The assay still allows for further development. One of the promising directions to follow in the future is the quantitative analysis of cells with stained membranes. CellBrite staining appears to be a useful tool for the analysis of molecular mechanisms that control the establishment, maintenance, and positioning of the uropod. Tracking of individual endocytic vesicles is possible and can be performed in the context of a whole migrating cell. Our results suggest that the assay allows for automatized quantification (Supplementary Figure S4), which will be developed in the near future.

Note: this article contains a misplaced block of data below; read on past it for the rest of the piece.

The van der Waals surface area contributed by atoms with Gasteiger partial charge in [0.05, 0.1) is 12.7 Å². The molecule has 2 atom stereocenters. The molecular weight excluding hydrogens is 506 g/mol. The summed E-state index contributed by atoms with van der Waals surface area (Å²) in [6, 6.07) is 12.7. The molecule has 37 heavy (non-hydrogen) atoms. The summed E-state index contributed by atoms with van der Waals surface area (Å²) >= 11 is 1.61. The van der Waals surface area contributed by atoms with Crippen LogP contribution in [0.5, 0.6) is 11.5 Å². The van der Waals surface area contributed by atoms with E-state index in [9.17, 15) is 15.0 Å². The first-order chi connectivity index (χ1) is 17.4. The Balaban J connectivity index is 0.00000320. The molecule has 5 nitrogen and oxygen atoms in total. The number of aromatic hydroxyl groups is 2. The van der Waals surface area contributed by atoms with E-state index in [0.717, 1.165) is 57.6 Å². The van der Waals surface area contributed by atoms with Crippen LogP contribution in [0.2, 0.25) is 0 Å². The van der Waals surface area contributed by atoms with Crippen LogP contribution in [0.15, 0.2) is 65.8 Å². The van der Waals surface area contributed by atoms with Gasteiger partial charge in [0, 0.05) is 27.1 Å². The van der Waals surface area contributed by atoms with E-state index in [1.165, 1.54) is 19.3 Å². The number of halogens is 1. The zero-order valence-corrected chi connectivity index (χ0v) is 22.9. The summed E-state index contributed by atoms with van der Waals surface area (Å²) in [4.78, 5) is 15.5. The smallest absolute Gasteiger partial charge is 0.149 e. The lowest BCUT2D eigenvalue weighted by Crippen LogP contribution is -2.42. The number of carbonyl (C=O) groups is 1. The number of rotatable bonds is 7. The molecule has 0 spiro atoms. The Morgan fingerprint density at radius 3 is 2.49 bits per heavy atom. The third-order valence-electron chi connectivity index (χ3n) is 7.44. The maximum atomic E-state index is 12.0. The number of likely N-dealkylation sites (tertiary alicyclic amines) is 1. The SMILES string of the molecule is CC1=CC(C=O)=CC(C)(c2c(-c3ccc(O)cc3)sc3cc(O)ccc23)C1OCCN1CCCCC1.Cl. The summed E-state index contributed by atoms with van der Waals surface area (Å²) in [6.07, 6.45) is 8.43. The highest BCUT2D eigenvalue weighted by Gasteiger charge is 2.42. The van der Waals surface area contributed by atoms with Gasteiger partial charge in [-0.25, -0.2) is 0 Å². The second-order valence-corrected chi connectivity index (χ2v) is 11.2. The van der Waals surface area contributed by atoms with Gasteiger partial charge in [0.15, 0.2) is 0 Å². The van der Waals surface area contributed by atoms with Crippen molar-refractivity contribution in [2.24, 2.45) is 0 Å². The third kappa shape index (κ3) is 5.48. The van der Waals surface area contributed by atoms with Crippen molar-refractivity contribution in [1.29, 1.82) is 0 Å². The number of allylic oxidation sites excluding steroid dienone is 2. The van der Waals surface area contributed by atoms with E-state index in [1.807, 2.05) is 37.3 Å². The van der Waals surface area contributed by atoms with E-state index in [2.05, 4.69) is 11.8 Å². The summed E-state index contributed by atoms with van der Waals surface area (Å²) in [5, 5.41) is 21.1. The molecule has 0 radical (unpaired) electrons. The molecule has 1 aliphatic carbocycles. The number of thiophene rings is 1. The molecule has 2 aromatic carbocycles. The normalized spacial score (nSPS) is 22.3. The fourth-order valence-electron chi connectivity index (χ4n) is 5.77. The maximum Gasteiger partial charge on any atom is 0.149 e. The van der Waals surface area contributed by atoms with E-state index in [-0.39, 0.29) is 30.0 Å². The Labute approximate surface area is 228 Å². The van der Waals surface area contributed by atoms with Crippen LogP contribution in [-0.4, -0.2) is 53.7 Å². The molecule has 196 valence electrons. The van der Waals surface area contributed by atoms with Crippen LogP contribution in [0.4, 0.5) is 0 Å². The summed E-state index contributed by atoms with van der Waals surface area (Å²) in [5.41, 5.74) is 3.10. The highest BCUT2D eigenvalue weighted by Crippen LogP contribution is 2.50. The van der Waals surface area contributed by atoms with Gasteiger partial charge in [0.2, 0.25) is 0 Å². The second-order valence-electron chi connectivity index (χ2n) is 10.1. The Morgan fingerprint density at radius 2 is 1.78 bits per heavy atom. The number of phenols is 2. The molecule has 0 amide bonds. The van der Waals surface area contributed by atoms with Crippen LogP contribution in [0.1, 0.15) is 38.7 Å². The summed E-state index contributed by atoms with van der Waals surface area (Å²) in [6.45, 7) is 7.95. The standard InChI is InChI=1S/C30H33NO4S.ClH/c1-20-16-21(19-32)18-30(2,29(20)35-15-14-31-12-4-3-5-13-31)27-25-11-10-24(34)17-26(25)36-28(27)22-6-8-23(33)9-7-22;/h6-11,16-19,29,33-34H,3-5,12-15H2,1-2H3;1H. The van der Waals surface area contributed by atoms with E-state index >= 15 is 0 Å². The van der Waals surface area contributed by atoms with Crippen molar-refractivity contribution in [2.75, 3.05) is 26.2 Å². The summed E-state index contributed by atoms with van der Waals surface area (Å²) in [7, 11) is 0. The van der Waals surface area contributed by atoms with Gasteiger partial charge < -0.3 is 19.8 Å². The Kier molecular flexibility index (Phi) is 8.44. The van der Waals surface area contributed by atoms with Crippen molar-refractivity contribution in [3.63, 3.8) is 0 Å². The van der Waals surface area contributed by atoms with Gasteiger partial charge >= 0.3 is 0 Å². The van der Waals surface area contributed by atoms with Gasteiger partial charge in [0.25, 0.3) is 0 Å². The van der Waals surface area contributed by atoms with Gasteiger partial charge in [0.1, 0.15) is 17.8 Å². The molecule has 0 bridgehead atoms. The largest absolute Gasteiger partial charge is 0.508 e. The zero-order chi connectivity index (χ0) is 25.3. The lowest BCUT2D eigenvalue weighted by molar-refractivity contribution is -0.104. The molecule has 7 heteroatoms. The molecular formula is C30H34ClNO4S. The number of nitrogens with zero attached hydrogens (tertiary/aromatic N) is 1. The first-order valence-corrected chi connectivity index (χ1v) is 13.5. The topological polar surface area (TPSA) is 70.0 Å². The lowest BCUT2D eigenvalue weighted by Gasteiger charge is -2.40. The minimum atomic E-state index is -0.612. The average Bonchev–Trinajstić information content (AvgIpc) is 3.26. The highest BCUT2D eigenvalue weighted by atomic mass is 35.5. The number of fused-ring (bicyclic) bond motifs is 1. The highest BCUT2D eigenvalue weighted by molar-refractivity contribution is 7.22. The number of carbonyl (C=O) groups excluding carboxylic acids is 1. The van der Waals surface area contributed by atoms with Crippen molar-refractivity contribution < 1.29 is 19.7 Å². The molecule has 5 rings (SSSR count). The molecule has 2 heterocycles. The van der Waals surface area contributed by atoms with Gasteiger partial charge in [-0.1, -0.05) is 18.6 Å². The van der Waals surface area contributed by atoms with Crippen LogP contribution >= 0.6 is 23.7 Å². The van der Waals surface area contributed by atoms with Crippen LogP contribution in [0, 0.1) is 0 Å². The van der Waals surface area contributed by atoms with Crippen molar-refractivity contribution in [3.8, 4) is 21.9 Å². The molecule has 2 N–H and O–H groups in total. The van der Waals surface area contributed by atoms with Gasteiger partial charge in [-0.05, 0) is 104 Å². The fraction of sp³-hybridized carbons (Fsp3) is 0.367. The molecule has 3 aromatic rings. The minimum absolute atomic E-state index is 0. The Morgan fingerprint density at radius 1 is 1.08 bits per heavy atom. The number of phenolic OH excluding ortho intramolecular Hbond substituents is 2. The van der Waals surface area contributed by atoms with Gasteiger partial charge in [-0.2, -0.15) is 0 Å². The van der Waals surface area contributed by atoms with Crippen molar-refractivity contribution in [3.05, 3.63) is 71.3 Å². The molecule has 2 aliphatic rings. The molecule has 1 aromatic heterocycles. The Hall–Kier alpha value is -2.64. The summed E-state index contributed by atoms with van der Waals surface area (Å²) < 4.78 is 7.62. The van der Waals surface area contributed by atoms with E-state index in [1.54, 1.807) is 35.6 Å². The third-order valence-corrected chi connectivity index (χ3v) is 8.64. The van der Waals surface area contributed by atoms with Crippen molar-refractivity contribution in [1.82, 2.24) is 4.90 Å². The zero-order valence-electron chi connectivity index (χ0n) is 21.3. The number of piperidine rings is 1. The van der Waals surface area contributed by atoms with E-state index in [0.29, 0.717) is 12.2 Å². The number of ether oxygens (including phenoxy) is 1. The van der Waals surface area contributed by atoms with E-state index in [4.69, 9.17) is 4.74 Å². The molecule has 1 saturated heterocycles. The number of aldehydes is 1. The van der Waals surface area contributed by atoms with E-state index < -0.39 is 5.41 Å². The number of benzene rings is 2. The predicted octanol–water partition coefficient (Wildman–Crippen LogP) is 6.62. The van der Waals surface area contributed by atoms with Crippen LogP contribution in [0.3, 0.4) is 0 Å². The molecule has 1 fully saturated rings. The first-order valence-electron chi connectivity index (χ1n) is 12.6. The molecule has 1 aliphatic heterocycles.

Our data show that cell lines of similar origin show striking differences in their migration. Interestingly, the migratory behavior of the studied B cells is not always connected to chemotaxis. This is illustrated by the differences between MEC-1 and MAVER-1 cells: MEC-1 is highly migratory but does not react to chemotactic or integrin stimuli in the under-agarose assay. In contrast, MAVER-1 appears to be a good chemotaxis model, as the cells require a specific combination of stimuli to start to migrate and express a multifold increase in activity following the stimulus as observed by both under-agarose confinement and the transwell assay. We would also advise using these two cell lines given their relative homogeneity in the key migratory receptors. The flow cytometry analysis we performed as a quality check has revealed that the HG-3 and MINO cell lines contain several subpopulations that differ significantly from each other in their chemokine receptor and integrin expression. This is especially evident for the HG-3 cell line, which shows high internal heterogeneity, which might complicate the interpretation of experimental results based on this cell line.